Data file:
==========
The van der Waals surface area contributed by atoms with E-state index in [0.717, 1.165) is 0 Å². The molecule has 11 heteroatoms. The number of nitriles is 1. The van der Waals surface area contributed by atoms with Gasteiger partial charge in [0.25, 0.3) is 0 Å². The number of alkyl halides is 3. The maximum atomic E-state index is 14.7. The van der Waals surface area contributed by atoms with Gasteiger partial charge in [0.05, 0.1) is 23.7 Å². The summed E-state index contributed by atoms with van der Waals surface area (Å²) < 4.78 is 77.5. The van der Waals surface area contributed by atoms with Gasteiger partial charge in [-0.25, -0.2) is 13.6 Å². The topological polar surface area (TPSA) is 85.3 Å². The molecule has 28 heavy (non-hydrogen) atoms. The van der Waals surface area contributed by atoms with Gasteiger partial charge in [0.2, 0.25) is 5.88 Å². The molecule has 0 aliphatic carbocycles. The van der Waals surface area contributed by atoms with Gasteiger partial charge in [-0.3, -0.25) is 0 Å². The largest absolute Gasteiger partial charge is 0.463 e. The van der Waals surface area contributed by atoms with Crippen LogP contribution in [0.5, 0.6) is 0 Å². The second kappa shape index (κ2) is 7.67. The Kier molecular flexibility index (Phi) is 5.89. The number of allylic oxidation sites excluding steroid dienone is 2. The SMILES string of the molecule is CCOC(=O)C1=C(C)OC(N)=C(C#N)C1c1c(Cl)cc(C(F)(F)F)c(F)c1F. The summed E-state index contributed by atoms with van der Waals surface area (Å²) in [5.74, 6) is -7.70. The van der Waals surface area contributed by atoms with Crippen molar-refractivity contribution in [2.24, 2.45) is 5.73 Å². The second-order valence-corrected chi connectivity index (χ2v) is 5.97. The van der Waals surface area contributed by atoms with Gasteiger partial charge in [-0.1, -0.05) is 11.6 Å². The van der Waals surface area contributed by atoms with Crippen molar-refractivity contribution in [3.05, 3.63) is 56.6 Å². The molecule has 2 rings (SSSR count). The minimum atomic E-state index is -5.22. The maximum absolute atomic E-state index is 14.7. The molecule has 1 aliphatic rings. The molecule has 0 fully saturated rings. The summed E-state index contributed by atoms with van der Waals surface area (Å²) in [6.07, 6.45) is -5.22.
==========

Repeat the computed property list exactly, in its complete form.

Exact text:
The van der Waals surface area contributed by atoms with E-state index in [0.717, 1.165) is 0 Å². The molecule has 11 heteroatoms. The number of nitriles is 1. The van der Waals surface area contributed by atoms with Gasteiger partial charge in [0.25, 0.3) is 0 Å². The number of alkyl halides is 3. The maximum atomic E-state index is 14.7. The van der Waals surface area contributed by atoms with Gasteiger partial charge in [0.05, 0.1) is 23.7 Å². The summed E-state index contributed by atoms with van der Waals surface area (Å²) < 4.78 is 77.5. The van der Waals surface area contributed by atoms with Gasteiger partial charge in [-0.25, -0.2) is 13.6 Å². The topological polar surface area (TPSA) is 85.3 Å². The molecule has 28 heavy (non-hydrogen) atoms. The van der Waals surface area contributed by atoms with Gasteiger partial charge in [0.2, 0.25) is 5.88 Å². The molecule has 0 aliphatic carbocycles. The van der Waals surface area contributed by atoms with Gasteiger partial charge in [-0.3, -0.25) is 0 Å². The largest absolute Gasteiger partial charge is 0.463 e. The van der Waals surface area contributed by atoms with Crippen LogP contribution in [0.5, 0.6) is 0 Å². The second kappa shape index (κ2) is 7.67. The Kier molecular flexibility index (Phi) is 5.89. The number of allylic oxidation sites excluding steroid dienone is 2. The SMILES string of the molecule is CCOC(=O)C1=C(C)OC(N)=C(C#N)C1c1c(Cl)cc(C(F)(F)F)c(F)c1F. The summed E-state index contributed by atoms with van der Waals surface area (Å²) in [5.74, 6) is -7.70. The van der Waals surface area contributed by atoms with Crippen molar-refractivity contribution in [2.24, 2.45) is 5.73 Å². The second-order valence-corrected chi connectivity index (χ2v) is 5.97. The van der Waals surface area contributed by atoms with Gasteiger partial charge in [-0.1, -0.05) is 11.6 Å². The van der Waals surface area contributed by atoms with Crippen molar-refractivity contribution in [3.05, 3.63) is 56.6 Å². The molecule has 2 rings (SSSR count). The minimum atomic E-state index is -5.22. The maximum absolute atomic E-state index is 14.7. The molecule has 1 aliphatic rings. The molecule has 0 fully saturated rings. The summed E-state index contributed by atoms with van der Waals surface area (Å²) in [6.07, 6.45) is -5.22.